The protein content of nuts is quite variable, but most nuts are considered to be a good source of protein. It is low (2-3%) in the chestnut and coconut, between 8 and 15% for most other nuts, but high (18-26%) in the cashew, pistachio, almond, and peanut, so that the amount of protein in many nuts is about the same as in meat, fish, or cheese. Pumpkin, sesame, and sunflower seeds are also rich in protein.

However, the proportions of indispensable amino acids in any one particular type of nut or seed, and in fact all plant foods, differ from those needed in the human diet, with one or sometimes more 'limiting amino acids.' In most nuts and seeds, with the exception of pistachio nuts and pumpkin seeds, it is lysine that is the limiting amino acid. Thus, although the total amount of protein in nuts and seeds may be high, these foods must be complemented by other sources of plant protein, such as legumes and/or animal sources of protein (meat, fish, eggs, milk, cheese), to ensure that the overall protein quality of the diet is adequate.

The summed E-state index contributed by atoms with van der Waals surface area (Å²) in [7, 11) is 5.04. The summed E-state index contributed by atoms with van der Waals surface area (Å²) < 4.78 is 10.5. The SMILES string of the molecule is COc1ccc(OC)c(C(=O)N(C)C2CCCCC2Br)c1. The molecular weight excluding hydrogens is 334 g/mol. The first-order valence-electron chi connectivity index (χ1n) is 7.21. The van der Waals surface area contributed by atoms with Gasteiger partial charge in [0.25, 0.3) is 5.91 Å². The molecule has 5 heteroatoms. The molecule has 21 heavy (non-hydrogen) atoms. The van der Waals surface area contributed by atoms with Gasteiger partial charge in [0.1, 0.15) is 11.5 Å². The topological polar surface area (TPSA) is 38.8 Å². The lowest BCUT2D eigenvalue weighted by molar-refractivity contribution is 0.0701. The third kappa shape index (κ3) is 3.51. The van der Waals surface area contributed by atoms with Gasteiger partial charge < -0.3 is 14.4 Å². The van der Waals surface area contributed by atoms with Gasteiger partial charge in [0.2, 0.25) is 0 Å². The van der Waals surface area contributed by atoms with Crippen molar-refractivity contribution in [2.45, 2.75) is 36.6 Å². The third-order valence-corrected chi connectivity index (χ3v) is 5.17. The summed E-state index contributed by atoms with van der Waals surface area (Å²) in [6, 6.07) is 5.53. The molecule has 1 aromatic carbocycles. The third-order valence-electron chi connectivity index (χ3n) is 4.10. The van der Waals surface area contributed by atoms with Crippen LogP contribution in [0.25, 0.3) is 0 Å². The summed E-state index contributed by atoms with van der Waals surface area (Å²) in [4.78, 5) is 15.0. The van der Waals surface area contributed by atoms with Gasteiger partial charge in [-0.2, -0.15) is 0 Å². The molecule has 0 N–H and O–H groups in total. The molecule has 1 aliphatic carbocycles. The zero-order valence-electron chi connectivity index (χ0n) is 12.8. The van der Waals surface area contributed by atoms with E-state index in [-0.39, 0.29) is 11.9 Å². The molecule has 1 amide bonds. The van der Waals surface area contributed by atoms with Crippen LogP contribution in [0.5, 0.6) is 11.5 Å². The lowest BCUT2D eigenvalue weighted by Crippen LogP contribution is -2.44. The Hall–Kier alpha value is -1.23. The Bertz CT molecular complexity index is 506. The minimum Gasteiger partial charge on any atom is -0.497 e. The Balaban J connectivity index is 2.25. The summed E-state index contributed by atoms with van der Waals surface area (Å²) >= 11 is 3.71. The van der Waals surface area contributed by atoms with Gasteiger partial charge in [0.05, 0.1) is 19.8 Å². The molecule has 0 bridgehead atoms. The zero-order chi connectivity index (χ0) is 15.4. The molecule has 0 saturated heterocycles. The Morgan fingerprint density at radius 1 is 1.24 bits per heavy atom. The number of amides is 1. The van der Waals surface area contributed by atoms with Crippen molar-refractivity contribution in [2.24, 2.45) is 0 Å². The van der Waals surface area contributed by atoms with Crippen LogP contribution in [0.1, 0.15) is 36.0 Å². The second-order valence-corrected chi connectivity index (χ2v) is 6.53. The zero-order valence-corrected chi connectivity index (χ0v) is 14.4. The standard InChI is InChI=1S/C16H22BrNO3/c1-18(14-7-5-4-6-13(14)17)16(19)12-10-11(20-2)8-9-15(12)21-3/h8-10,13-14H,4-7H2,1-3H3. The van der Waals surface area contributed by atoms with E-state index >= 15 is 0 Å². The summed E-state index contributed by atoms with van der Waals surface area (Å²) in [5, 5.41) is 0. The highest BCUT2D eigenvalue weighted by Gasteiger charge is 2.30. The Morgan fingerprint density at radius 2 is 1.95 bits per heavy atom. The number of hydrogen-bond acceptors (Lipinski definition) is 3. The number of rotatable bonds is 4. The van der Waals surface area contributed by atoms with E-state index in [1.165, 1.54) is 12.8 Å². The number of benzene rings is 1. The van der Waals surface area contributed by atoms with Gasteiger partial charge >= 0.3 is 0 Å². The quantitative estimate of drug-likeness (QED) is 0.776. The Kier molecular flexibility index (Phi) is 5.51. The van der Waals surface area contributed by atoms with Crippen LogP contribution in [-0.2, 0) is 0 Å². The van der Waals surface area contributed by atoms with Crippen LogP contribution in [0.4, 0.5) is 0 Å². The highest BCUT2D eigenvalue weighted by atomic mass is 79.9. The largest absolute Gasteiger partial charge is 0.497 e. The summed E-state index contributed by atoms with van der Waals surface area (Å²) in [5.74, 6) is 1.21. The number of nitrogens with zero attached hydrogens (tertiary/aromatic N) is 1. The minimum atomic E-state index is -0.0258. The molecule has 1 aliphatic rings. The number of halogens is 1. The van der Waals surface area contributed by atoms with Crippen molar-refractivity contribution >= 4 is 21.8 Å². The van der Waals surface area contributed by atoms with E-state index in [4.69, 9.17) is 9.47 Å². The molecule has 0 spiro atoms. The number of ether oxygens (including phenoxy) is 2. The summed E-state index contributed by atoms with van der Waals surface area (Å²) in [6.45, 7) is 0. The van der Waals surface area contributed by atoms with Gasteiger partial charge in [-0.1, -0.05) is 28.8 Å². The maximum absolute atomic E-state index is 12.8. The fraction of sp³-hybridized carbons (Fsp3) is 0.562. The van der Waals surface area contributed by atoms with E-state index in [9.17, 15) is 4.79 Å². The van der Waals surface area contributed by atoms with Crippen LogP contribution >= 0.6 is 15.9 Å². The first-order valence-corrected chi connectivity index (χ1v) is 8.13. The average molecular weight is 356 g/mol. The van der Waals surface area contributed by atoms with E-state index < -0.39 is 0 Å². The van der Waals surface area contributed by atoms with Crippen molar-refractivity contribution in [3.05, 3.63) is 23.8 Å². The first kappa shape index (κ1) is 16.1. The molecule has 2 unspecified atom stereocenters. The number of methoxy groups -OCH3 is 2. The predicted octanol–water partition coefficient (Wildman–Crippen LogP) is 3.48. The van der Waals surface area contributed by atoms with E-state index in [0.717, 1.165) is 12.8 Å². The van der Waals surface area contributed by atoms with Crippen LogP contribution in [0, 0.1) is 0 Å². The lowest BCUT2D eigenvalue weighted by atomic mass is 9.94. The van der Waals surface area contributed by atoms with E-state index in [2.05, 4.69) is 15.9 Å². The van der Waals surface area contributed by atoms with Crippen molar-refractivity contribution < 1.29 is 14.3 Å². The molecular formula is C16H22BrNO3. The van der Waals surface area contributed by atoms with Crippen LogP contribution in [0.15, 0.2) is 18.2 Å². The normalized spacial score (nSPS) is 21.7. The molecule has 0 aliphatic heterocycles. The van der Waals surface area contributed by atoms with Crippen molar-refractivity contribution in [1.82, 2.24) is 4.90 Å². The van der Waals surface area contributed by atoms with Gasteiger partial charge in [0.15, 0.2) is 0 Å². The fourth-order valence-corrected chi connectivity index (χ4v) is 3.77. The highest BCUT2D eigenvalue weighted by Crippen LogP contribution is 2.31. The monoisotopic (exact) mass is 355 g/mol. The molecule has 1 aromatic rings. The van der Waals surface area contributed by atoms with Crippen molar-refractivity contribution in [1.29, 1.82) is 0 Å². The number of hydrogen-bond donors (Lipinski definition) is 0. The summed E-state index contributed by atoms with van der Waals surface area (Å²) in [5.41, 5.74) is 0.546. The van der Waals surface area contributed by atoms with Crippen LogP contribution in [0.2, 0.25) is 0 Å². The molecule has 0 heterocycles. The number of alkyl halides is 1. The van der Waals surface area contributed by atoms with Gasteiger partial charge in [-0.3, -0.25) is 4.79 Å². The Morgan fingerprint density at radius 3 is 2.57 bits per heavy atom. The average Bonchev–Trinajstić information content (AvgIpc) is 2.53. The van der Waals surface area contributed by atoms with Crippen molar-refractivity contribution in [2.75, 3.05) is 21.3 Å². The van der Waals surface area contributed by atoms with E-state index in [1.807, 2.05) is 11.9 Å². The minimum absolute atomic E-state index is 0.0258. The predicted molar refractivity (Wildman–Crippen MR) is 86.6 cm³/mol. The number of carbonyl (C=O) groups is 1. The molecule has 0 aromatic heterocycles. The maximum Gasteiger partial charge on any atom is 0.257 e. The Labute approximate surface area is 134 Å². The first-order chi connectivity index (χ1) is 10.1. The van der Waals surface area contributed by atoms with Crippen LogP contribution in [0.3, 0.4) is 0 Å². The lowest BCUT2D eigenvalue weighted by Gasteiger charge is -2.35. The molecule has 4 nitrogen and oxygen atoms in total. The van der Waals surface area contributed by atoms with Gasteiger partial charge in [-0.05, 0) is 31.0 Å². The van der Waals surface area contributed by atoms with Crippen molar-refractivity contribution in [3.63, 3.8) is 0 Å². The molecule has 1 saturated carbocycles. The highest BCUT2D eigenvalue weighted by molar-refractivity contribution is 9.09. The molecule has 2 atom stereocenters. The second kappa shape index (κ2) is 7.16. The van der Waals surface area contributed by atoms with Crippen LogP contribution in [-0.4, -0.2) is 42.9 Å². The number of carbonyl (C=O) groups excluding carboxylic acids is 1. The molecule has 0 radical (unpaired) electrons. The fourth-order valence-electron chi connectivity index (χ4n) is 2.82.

5 Ways To Get Rid Of The Baby Fat

5 Ways To Get Rid Of The Baby Fat

Many women who have recently given birth are always interested in attempting to lose some of that extra weight that traditionally accompanies having a baby. What many of these women do not entirely realize is the fact that breast-feeding can not only help provide the baby with essential vitamins and nutrients, but can also help in the weight-loss process.

Get My Free Ebook

Post a comment